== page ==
Writers know they've done well when they can't walk away from a finished book. A good story leaves something of itself in its author's mind forever.
When I started work on THE RAGTIME KID, the first book in my historical-mystery trilogy, I could have dropped what I knew about life in a bustling 1899 Missouri town into a watch case, and it would have rattled around. So aside from educating myself on the history of ragtime music and its pioneers, I read everything I could get my hands on about social, political and historical aspects of Sedalia a hundred years ago. I studied Sanborn insurance maps for 1899 Sedalia; these gave specifics for every building in the city, every street, every alleyway. At that point, I could have written a decent nonfiction account of the amazing collaboration between Scott Joplin and John Stark, but a novel? No way. Something important was missing, and I knew that to get it, I needed to go to the place where it all happened.
I pulled into Sedalia for the first time on a Sunday morning in June, 2003, immediately after the annual Scott Joplin Ragtime Festival. It was 94 degrees, with humidity to match. This meteorology developed into the opening sentences of Chapter 4 in THE RAGTIME KID: "They say the devil once spent a week in Missouri in July, then went back and set up hell to specifications. Only ten in the morning, but the air was already a sopping blanket..." Ohio Street, the town's major thoroughfare, was deserted, the only sound that of church bells. As I followed the self-guided tour in a C of C brochure, I saw that many of the buildings had stood since 1899 or earlier. In my mind's eye, Ohio Street filled with men in three-piece suits, women wearing long dresses and big floppy hats, scampering children, peddlers, horse-drawn wagons. I walked to Liberty Park, sat on the grass, and could feel myself among picnickers and strollers from a century before, listening to the band on the bandstand.
My story began to come to life. But I knew I needed more, so I planned to come back the next June - but a little earlier, in time for the Joplin Festival.
Which I did. I'm not a musician, and had been wondering how to portray Brun Campbell's piano lessons with his hero, Joplin. My reading had given me a pretty good sense of what Joplin generally would have expected from a student, but as to specific instructions, I was at Square One. So I sat in on some master classes, where prominent ragtime pianists showed their young counterparts how to play the music. I strolled through town, among crowds of people, many of them dressed in period apparel, and it became easier and easier to imagine myself on those streets 104 years earlier. I spent hours at the beautiful Carnegie Library, looking through microfilmed copies of the Sedalia newspapers from the summer of 1899 - what were people concerned about, what were they saying, how did they speak? I pawed through a profusion of photos and documents from the local ragtime era. The librarians opened locked cabinets to allow me to look through histories of Sedalia and Pettis County, written and independently-published through the years by local residents.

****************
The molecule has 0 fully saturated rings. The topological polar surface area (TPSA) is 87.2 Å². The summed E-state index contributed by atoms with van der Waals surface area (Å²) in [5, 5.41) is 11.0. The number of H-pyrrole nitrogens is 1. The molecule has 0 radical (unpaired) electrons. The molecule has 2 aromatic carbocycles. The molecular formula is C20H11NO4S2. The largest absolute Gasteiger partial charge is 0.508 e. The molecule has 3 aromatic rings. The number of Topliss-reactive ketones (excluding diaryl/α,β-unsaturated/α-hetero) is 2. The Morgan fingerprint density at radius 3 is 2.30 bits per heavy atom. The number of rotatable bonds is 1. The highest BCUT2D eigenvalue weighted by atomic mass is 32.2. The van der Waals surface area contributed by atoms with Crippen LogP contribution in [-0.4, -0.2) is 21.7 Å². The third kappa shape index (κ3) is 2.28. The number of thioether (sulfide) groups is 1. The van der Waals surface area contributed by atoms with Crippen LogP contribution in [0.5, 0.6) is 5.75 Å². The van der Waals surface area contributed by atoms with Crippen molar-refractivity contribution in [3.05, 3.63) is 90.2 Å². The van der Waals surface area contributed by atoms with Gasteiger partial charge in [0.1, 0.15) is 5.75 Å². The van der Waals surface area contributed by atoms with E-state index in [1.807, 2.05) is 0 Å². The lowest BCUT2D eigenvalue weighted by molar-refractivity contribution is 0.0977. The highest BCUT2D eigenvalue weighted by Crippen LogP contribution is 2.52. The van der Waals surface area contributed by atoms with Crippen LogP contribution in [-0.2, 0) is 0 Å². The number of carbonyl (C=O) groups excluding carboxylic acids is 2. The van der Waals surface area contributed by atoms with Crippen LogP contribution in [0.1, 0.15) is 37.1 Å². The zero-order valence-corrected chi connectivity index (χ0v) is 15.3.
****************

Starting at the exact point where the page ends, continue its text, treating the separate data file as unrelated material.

My greatest stroke of luck came while I was at the microfilm machine. The woman at the machine next to mine introduced herself as Betty Singer, said she was researching a book about local rural cemeteries, and allowed that my project sounded interesting. She loved to do research, she told me, and if she could help me with material I found I needed once I got home, she'd be only too glad to do so. That she did, over the next two years, providing me with information I only realized I required as the book developed. Without Betty's help, important characters for my story, such as Dr. Walter Overstreet and P. D. Hastain would never have developed.
All the while I wrote THE RAGTIME KID, I felt as though I was making a personal connection with Scott Joplin, John Stark, Brun Campbell, and many of the other real people who became characters in my book. But I also came to feel connected to Sedalia. Images still drift into my mind: the gorgeous century-old mansions along Broadway; lovely Liberty Park with its lake and bandstand; the central downtown district, fighting to survive the onslaught of the ubiquitous highway shopping malls; fields of tall grasses blowing in the warm summer wind north of Lincolnville, the original Black residential quarter of town. Now, I find myself counting time to the first week in June, when Sedalia will host the next Scott Joplin Ragtime Festival, and I'll hop a flight to Kansas City, then drive east on Route 50, through Lone Jack and Knob Noster, for my annual homecoming.